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dc.contributor.authorCawthorne, Douglasen
dc.date.accessioned2012-04-16T10:51:54Z
dc.date.available2012-04-16T10:51:54Z
dc.date.issued2007-12
dc.identifier.citationCawthorne, D. (2007) The Leicester Arch and the Temple of Janus. Leicestershire and Rutland Life, December 2007, pp.16-17en
dc.identifier.urihttp://hdl.handle.net/2086/5940
dc.descriptionAn article written for the magazine, Leicestershire and Rutland Life, published in December 2007.en
dc.description.abstractSir Edwin Lutyens was one of the foremost English architects of his day and was invited in 1919 to design a war memorial for the city of Leicester. For Lutyens the architectural challenge was to express in stone the profound sense of loss the nation and the city felt, in a poetic architectural expression of the fundamental truths of life and death while at the same time remaining fundamentally pantheist. To this end he turned to antiquity and a little known Roman temple, the temple of Janus in Rome, which had embodied in its design very particular solar alignments related to the summer solstices. Just as the priests of Janus built solar alignments into their temple so Lutyens gave a secret solar alignment to his war memorial. This article describes the background to the temple of Janus and how it influenced Lutyens’s design for the Leicester Arch of Remembrance.en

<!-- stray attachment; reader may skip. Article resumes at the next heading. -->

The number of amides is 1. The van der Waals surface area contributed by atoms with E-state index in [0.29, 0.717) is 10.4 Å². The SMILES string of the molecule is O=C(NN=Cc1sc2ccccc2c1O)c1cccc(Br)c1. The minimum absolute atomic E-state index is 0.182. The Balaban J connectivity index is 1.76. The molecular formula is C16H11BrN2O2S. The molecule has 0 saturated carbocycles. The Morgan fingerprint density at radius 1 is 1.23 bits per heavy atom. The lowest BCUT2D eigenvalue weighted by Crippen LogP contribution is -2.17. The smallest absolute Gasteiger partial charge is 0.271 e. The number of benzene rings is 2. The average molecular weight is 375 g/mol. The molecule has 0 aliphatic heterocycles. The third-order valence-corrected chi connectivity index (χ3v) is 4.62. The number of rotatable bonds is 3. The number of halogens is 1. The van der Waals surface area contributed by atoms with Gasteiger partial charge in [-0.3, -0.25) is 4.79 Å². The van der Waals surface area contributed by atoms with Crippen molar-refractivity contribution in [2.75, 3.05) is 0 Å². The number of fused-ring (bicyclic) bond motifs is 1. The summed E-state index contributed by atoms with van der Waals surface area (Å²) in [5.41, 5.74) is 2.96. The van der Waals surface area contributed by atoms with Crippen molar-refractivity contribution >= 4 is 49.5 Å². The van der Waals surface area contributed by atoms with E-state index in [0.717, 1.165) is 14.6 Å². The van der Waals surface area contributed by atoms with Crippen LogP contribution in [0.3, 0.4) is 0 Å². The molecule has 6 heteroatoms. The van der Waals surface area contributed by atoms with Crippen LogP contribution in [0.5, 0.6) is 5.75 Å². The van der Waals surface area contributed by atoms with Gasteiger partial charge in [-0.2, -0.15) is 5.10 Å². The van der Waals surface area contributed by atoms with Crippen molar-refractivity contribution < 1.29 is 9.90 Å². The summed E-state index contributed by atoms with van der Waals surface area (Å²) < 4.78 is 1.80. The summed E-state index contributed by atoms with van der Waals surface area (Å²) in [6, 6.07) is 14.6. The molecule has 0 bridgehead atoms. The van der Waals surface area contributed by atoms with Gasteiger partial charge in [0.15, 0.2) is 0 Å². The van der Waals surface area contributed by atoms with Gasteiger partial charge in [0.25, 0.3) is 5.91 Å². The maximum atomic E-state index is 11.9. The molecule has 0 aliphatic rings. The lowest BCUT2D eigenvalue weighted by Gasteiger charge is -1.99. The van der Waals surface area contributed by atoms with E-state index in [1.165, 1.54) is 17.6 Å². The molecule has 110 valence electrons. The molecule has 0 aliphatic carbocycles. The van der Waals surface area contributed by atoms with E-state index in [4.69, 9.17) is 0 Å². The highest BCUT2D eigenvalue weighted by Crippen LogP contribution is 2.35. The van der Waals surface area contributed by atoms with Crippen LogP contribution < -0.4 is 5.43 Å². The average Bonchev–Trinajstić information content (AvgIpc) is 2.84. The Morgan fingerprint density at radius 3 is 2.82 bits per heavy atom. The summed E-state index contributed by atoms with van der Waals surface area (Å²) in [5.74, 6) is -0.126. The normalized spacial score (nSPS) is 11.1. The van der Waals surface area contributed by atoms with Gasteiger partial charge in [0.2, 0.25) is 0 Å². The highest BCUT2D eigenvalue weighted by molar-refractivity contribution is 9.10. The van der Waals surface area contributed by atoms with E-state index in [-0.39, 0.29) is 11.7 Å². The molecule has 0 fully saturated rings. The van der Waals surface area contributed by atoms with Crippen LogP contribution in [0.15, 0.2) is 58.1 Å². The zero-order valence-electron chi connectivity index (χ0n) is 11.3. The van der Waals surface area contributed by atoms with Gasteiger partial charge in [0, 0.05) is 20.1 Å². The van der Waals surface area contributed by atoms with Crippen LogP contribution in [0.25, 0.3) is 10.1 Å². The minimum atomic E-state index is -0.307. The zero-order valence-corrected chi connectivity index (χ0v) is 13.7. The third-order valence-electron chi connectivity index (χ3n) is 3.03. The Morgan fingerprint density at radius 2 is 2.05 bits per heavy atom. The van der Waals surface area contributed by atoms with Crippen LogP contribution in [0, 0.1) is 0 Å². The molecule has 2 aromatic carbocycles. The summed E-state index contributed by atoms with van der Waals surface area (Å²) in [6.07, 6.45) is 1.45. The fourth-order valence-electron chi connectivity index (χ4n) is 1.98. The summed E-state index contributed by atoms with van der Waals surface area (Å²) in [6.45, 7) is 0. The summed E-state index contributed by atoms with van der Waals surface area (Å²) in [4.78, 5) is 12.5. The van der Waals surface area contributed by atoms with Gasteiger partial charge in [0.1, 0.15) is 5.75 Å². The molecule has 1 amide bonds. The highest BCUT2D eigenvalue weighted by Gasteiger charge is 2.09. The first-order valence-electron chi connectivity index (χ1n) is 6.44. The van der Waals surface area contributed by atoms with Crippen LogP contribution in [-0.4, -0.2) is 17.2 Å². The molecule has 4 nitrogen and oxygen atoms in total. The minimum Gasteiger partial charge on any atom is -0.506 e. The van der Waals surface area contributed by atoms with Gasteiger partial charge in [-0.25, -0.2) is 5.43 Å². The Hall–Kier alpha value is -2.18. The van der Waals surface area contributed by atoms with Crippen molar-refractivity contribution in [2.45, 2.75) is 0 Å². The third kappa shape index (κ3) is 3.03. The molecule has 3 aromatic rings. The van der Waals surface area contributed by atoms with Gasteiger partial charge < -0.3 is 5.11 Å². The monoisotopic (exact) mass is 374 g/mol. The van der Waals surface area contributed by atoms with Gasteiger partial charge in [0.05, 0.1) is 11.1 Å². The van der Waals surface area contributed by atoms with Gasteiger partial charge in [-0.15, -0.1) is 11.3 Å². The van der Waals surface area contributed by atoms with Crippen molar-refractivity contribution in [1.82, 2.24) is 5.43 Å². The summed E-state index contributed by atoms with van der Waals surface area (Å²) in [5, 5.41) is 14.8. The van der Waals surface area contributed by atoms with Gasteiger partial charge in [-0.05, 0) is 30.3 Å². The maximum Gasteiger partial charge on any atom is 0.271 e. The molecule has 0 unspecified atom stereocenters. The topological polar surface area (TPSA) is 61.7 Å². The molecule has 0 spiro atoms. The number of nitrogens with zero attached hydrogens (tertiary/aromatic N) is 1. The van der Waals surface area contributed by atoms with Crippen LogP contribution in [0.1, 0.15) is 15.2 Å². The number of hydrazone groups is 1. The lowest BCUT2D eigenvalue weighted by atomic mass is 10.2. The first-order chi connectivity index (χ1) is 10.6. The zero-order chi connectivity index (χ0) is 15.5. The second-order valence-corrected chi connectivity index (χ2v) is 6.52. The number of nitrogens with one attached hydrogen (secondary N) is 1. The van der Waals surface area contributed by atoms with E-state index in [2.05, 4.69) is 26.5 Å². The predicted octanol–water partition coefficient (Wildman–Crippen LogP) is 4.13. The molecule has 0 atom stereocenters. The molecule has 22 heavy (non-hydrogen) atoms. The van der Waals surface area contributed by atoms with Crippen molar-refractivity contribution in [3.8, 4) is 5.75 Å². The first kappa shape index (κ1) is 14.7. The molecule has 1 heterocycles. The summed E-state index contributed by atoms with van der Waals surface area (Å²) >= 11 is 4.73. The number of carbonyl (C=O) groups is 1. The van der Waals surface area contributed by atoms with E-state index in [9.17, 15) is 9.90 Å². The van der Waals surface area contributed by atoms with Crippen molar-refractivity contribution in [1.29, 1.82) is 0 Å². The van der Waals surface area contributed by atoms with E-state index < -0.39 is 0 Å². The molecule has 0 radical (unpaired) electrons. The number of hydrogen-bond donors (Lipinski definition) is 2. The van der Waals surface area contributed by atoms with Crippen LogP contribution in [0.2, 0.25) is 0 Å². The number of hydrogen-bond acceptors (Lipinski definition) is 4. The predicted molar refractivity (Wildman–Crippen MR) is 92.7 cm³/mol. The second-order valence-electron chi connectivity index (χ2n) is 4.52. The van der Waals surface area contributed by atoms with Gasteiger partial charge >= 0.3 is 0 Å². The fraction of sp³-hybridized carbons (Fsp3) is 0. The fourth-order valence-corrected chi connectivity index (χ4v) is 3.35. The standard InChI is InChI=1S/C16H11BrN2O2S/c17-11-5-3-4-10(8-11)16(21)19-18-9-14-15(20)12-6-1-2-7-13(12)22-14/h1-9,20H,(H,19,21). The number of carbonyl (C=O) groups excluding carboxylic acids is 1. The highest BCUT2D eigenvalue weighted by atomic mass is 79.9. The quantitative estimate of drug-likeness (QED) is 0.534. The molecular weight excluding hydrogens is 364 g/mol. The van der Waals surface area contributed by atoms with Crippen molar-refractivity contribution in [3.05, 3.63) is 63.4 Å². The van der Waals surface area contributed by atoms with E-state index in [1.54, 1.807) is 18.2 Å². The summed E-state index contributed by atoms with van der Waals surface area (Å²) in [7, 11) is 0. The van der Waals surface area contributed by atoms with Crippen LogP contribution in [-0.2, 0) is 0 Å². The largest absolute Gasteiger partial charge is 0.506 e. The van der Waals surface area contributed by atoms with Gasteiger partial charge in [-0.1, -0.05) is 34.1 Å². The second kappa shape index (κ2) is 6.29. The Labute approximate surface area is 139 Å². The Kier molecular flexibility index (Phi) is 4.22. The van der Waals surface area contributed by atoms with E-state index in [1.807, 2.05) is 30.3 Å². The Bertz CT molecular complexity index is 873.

dc.language.isoenen
dc.publisherLeicester Mercury Media Group Ltden
dc.subjectLutyensen
dc.subjectLeicesteren
dc.subjectArch of Remembranceen
dc.subjectWar Memorialen
dc.subjectArchitectureen
dc.subjectSolar Geometryen
dc.subjectHeritageen
dc.subjectRomanen
dc.subjectTempleen
dc.subjectJanusen
dc.titleThe Leicester Arch and the Temple of Janusen
dc.typeArticleen
dc.researchgroupDigital Building Heritage Group
dc.peerreviewedNoen
dc.explorer.multimediaNoen


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